A Framework For Countering Surplus Verbiage

On my way back from Bristol, another monologue started to cohese as I awaited my return flight. It was prompted by a tannoy announcement:

‘This is the last and final boarding call for flight EZY425’

What on earth is a ‘last and final’ boarding call? Specifically, how does it differ from boarding calls which are, respectively ‘last’ or ‘final’ but not both?

Why do people, when working in any official capacity whatsoever, feel the need to plump up their verbal utterances with redundant guff? Recalling a range of office jobs during my summer holidays is enough to furnish me with countless examples of this bizarre and irritating phenomenon.

I notice that, when one company contacts another, the word ‘yourselves’ is often substituted for ‘you’. As in ‘I’m calling regarding the email we sent yourselves’ or (a million times worse) ‘I’m calling regarding the email yourselves sent us‘. And whenever you have the pleasure of dealing with a call centre, they always use the phrase ‘at all’ with utter indiscrimination. ‘Have you got a reference number there at all?’ I always imagined that reference numbers were an all-or-nothing affair, and that they simply could not be possessed in varying degrees. ‘Yes, I’ve got the first two digits, and a couple from the end – will that do?’ I am reminded of the chap from whom I once tried to purchase a bed. Instead of saying the word ‘now’, he would insert the more flowery but surely no more meaningful ‘at the moment in time’. Odd.

Of course, it isn’t just the lower echelons of the corporate world who display this particular eccentricity. If you hang around any business meetings you will be bombarded with all sorts of weird cliches that mean almost nothing. The Plain English Campaign website lists some of these (the whole site is quite amusing, actually). It seems you cannot move in the business world without having to touch base, bring issues to the table, take things forward, push the envelope and think outside the box. It sounds exhausting.

Can anything be done to stem this tide of errant waffle? At the end of the day, there is an opportunity for improvement, and it’s mission critical that we fight fire with fire. So, let’s sing off the same hymnsheet, get all our ducks in a row, formulate a game plan, and envision a strategic framework by which we can take ownership of the problem. This approach (which isn’t rocket science) will allow us to avoid the slippery slope and thus let us put this one to bed.

Enemies of excess flannel unite – this is our last and final chance!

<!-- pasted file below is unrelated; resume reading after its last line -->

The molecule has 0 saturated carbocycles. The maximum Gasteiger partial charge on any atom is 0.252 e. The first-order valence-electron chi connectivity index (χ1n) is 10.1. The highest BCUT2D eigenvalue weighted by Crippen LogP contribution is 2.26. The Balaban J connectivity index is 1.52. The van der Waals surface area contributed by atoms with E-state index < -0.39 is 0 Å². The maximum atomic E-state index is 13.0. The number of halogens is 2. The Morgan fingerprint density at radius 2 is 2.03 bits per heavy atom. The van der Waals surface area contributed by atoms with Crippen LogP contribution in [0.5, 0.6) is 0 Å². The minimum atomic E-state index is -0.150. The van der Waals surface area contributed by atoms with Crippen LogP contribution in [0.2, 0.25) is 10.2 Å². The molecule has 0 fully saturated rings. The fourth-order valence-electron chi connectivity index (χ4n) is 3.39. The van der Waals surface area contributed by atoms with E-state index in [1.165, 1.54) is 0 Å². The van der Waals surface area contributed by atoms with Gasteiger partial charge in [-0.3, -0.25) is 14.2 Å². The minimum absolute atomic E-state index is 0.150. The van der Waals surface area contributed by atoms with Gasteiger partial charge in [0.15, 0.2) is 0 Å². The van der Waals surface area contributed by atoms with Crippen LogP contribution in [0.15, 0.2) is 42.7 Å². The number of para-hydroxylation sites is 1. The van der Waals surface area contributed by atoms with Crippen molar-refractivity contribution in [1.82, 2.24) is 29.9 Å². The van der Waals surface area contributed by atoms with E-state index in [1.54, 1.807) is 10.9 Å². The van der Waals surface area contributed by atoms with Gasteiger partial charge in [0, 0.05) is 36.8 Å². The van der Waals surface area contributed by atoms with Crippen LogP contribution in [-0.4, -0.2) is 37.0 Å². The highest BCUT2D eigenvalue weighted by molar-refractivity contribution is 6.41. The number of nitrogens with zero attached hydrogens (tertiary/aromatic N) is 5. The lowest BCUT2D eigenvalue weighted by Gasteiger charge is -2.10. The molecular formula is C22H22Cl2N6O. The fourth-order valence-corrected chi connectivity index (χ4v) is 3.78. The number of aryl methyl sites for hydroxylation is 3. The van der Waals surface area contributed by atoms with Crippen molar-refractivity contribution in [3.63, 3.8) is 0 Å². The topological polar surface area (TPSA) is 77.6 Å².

Explore posts in the same categories: Culture

6 Comments on “A Framework For Countering Surplus Verbiage”

  1. Francis Moore Says:

    Sounds like a win-win situation (as opposed to a good idea)

  2. Wee Gorbals Says:

    You’re so-oo right, Doug. We need some blue-sky thinking on this one….aargh, I’m doing it myself….I’ve got verbositism. Must get to the Doc and see if he (or she) has a cream for that. In the mean time I propose we adopt a dull but effective defense, one which the male of the species has weilded down the years despite enjoinders to be more communicative: monosyllablism.

    ps. The lack of a spell checker in this comment box makes me nervus.

  3. Hannah Green Says:

    I think you’ll like this, Doug – someone at work outlined the aims of my project as follows: “to offer young people the opportunity to collectively engage with children’s literature, to facilitate creative responses to that engagement, and to empower the young people to take ownership of their shared cultural & literary heritage”. In plain English, we want kids to read more.

  4. Ross Says:

    Re “last and final” – could help clarify that this is not only the last (as in most recent)in a long line of boarding calls for said flight but it is also the final of such calls. There will be no more calls. This is it. Finnito.

    It’s a quiet day at the AAH

  5. Doug Says:

    I wondered whether you’d’ve made it in at all today. I hope the Green Room hospitality had you feeling as right as rain again.

  6. Doug Says:

    Oh, and as for your explanation: no cigar. How could this (current) boarding call be the last (previous) boarding call. Stop excusing them.

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